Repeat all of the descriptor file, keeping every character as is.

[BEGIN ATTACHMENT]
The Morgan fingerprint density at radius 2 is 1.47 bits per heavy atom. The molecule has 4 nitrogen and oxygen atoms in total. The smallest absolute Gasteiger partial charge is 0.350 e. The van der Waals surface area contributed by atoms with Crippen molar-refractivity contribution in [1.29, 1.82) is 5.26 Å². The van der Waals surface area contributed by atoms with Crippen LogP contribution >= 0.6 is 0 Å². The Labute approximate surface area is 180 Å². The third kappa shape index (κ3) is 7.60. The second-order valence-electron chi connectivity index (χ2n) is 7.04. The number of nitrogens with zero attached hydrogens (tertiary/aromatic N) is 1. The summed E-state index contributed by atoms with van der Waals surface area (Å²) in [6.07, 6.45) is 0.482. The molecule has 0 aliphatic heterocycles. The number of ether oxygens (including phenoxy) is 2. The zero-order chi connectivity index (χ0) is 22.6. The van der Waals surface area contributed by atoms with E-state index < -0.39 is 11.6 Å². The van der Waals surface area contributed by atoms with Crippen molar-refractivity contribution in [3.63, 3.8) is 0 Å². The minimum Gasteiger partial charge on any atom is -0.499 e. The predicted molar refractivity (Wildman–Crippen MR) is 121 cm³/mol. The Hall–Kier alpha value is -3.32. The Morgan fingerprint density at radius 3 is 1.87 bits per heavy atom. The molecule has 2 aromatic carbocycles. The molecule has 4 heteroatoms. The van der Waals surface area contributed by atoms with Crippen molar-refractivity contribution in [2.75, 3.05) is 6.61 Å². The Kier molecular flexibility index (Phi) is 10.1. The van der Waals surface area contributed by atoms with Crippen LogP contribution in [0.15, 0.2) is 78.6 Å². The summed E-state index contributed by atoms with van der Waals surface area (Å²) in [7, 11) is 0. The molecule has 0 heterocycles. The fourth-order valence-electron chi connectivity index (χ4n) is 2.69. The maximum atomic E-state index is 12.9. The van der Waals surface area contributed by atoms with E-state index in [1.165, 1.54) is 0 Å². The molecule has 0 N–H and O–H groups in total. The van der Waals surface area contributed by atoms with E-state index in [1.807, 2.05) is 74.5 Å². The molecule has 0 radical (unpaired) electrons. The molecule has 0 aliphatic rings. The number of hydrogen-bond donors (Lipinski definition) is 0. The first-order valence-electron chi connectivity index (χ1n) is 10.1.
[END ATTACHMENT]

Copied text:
The Morgan fingerprint density at radius 2 is 1.47 bits per heavy atom. The molecule has 4 nitrogen and oxygen atoms in total. The smallest absolute Gasteiger partial charge is 0.350 e. The van der Waals surface area contributed by atoms with Crippen molar-refractivity contribution in [1.29, 1.82) is 5.26 Å². The van der Waals surface area contributed by atoms with Crippen LogP contribution >= 0.6 is 0 Å². The Labute approximate surface area is 180 Å². The third kappa shape index (κ3) is 7.60. The second-order valence-electron chi connectivity index (χ2n) is 7.04. The number of nitrogens with zero attached hydrogens (tertiary/aromatic N) is 1. The summed E-state index contributed by atoms with van der Waals surface area (Å²) in [6.07, 6.45) is 0.482. The molecule has 0 aliphatic heterocycles. The number of ether oxygens (including phenoxy) is 2. The zero-order chi connectivity index (χ0) is 22.6. The van der Waals surface area contributed by atoms with E-state index < -0.39 is 11.6 Å². The van der Waals surface area contributed by atoms with Crippen molar-refractivity contribution in [3.63, 3.8) is 0 Å². The minimum Gasteiger partial charge on any atom is -0.499 e. The predicted molar refractivity (Wildman–Crippen MR) is 121 cm³/mol. The Hall–Kier alpha value is -3.32. The Morgan fingerprint density at radius 3 is 1.87 bits per heavy atom. The molecule has 2 aromatic carbocycles. The molecule has 4 heteroatoms. The van der Waals surface area contributed by atoms with Crippen molar-refractivity contribution in [2.75, 3.05) is 6.61 Å². The Kier molecular flexibility index (Phi) is 10.1. The van der Waals surface area contributed by atoms with Crippen LogP contribution in [0.15, 0.2) is 78.6 Å². The summed E-state index contributed by atoms with van der Waals surface area (Å²) in [7, 11) is 0. The molecule has 0 heterocycles. The fourth-order valence-electron chi connectivity index (χ4n) is 2.69. The maximum atomic E-state index is 12.9. The van der Waals surface area contributed by atoms with E-state index in [1.165, 1.54) is 0 Å². The molecule has 0 N–H and O–H groups in total. The van der Waals surface area contributed by atoms with E-state index in [1.807, 2.05) is 74.5 Å². The molecule has 0 radical (unpaired) electrons. The molecule has 0 aliphatic rings. The number of hydrogen-bond donors (Lipinski definition) is 0. The first-order valence-electron chi connectivity index (χ1n) is 10.1.